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Occupational Asthma (cont.)

Occupational Asthma Causes

Asthma has two components: the underlying chronic inflammation and the periodic attacks. We do not know for certain what causes the underlying inflammation. What we do know is that the tendency to have asthma runs in families and that some people are born with the tendency.

We do know what causes asthma attacks: exposure to a trigger. The attack is similar in many ways to an allergic reaction.

  • An allergic reaction is a response by the body's immune system to an "invader." That invader can be a substance or anything that the body senses as "different."
  • When the cells of the immune system sense an invader, they set off a series of reactions that help fight off the invader.
  • It is this series of reactions that causes the production of mucus and bronchospasms. These responses cause the symptoms of an asthma attack.

In occupational asthma, the trigger is a substance or condition in the workplace that causes asthma symptoms. Most of these substances and conditions are very common and are not normally considered hazardous. Although these substances and conditions can be encountered in almost any workplace, occupational asthma is most common in workers in the following industries and jobs:

  • Plastics industry
  • Rubber industry
  • Chemical industry
  • Textile industry
  • Electronics industry
  • Painting
  • Printing
  • Dyeing
  • Metalworking
  • Welding
  • Oil refining
  • Cleaning
  • Baking and food processing
  • Farming
  • Gardening, landscaping, and horticulture
  • Working with animals
  • Laboratory work

Triggers that are often associated with a delay in the onset of symptoms (latency period) come in two groups (characterized by the size of the molecules involved). These are either high molecular weight or low molecular weight agents.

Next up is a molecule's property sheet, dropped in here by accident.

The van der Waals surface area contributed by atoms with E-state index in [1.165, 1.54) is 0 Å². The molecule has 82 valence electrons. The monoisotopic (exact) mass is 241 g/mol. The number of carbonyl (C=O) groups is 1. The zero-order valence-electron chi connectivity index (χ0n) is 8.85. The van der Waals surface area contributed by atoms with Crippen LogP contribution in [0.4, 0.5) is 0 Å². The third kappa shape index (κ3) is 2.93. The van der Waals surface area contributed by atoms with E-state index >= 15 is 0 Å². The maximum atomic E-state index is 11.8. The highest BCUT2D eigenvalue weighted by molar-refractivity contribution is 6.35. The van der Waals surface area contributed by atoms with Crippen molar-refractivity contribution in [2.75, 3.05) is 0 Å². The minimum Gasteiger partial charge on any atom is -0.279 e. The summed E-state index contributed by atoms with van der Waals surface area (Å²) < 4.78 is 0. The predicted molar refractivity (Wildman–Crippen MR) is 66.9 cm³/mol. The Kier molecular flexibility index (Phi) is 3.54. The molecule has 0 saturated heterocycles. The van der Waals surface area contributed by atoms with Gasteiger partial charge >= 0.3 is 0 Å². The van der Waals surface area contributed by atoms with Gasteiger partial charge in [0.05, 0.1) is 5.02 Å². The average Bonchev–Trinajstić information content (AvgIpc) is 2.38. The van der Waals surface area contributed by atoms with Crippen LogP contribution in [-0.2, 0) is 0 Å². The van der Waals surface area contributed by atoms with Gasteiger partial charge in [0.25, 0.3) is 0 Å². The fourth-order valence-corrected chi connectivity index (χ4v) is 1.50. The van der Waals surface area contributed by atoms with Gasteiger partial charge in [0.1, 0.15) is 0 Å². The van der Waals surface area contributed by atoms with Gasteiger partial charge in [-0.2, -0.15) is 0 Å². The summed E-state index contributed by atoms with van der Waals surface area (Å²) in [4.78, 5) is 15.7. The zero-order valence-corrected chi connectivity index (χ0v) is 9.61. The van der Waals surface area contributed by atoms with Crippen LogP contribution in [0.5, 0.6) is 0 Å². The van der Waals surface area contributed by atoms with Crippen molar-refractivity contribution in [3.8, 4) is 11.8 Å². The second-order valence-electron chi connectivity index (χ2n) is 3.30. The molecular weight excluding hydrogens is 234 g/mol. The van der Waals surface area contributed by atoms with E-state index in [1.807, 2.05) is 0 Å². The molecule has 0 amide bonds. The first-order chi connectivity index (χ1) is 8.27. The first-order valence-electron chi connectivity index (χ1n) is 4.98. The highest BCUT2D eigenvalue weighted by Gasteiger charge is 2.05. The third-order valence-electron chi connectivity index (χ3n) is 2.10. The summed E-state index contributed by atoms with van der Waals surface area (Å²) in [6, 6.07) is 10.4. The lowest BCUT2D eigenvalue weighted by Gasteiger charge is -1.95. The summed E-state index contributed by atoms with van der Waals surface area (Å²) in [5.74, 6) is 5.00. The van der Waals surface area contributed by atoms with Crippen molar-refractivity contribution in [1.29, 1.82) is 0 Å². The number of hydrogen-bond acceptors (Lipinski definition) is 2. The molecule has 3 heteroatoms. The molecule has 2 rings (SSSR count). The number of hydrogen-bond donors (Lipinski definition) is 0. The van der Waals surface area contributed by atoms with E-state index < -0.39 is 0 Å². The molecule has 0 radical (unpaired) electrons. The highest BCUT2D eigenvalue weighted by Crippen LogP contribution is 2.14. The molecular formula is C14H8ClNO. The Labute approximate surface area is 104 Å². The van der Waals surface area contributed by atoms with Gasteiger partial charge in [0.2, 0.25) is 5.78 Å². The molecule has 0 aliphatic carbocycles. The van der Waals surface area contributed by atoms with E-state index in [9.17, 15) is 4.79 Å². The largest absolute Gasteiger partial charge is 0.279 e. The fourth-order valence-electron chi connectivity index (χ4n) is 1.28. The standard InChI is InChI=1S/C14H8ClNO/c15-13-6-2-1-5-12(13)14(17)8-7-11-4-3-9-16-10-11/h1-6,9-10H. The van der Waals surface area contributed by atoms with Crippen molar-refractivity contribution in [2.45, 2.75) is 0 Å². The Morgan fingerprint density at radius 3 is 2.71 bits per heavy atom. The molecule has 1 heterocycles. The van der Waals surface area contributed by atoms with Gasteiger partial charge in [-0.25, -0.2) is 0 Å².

The high molecular weight agents tend to be proteins, and polysaccharides. Examples of these agents include a variety of enzymes (used in the baking and food industry), cereals (also seen in the baking industries), animal waste and shellfish (found in laboratory technicians, farmers, food processors), and latex (found in health-care workers).

Low molecular agents often have a shorter onset of symptoms and usually do not include nasal and eye irritation. Some examples of these agents include anhydrides (often used in plastics, dyes, and epoxy), metals (used in refineries, electroplating, welding), diisocyanates (found in plastics, spray paints, foundries), specific wood dusts like red cedar (found in wood carvers, furniture makers, sawmill workers), and cleaning agents (found in maintenance workers health-care professionals).

Not everyone exposed to these conditions will develop asthma. Some people are more susceptible to asthma than others. Also, exposure to some of these substances can produce chronic lung diseases other than asthma. Risk factors for occupational asthma include the following:

  • Frequent exposure to the trigger
  • Allergies
  • Family history of allergies or asthma
  • Smoking

If asthma is not treated, the airways gradually develop a pattern of overreacting, hence, the alternative term for asthma, reactive airways disease. Common, everyday conditions, such as cigarette smoke or cold air, may cause asthma symptoms. In fact, it is part of the normal human condition for a small degree of bronchospasm to occur when the airways are exposed to cold or dry air. Normally, the body's upper airway warms and moistens the air to prevent this from occurring.

Medically Reviewed by a Doctor on 9/10/2014

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